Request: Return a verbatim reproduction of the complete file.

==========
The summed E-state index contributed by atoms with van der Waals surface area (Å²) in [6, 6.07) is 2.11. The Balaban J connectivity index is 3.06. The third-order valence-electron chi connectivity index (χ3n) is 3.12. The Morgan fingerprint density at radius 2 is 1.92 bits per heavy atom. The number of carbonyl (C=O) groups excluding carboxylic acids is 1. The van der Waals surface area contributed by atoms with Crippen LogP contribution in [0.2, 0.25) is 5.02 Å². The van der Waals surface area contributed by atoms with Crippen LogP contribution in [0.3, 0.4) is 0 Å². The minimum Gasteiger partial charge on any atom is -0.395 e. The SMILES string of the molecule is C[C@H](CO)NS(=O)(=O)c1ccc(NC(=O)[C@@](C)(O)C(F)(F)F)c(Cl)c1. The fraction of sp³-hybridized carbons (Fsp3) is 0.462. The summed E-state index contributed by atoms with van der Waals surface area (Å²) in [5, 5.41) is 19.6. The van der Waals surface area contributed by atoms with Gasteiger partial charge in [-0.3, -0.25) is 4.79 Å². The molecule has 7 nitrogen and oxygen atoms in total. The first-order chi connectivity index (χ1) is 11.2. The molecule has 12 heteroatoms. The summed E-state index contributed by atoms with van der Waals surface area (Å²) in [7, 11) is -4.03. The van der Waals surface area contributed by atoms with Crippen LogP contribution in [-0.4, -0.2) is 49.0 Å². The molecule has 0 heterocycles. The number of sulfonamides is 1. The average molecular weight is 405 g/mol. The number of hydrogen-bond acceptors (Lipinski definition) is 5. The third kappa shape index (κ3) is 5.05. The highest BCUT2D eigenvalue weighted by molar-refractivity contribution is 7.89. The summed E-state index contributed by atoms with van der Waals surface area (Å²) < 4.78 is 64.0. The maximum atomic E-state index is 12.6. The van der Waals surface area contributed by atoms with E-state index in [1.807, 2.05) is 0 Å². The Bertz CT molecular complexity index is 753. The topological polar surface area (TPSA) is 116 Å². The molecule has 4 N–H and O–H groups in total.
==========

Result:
The summed E-state index contributed by atoms with van der Waals surface area (Å²) in [6, 6.07) is 2.11. The Balaban J connectivity index is 3.06. The third-order valence-electron chi connectivity index (χ3n) is 3.12. The Morgan fingerprint density at radius 2 is 1.92 bits per heavy atom. The number of carbonyl (C=O) groups excluding carboxylic acids is 1. The van der Waals surface area contributed by atoms with Crippen LogP contribution in [0.2, 0.25) is 5.02 Å². The van der Waals surface area contributed by atoms with Crippen LogP contribution in [0.3, 0.4) is 0 Å². The minimum Gasteiger partial charge on any atom is -0.395 e. The SMILES string of the molecule is C[C@H](CO)NS(=O)(=O)c1ccc(NC(=O)[C@@](C)(O)C(F)(F)F)c(Cl)c1. The fraction of sp³-hybridized carbons (Fsp3) is 0.462. The summed E-state index contributed by atoms with van der Waals surface area (Å²) in [5, 5.41) is 19.6. The van der Waals surface area contributed by atoms with Gasteiger partial charge in [-0.3, -0.25) is 4.79 Å². The molecule has 7 nitrogen and oxygen atoms in total. The first-order chi connectivity index (χ1) is 11.2. The molecule has 12 heteroatoms. The summed E-state index contributed by atoms with van der Waals surface area (Å²) in [7, 11) is -4.03. The van der Waals surface area contributed by atoms with Crippen LogP contribution in [-0.4, -0.2) is 49.0 Å². The molecule has 0 heterocycles. The number of sulfonamides is 1. The average molecular weight is 405 g/mol. The number of hydrogen-bond acceptors (Lipinski definition) is 5. The third kappa shape index (κ3) is 5.05. The highest BCUT2D eigenvalue weighted by molar-refractivity contribution is 7.89. The summed E-state index contributed by atoms with van der Waals surface area (Å²) < 4.78 is 64.0. The maximum atomic E-state index is 12.6. The van der Waals surface area contributed by atoms with E-state index in [1.807, 2.05) is 0 Å². The Bertz CT molecular complexity index is 753. The topological polar surface area (TPSA) is 116 Å². The molecule has 4 N–H and O–H groups in total.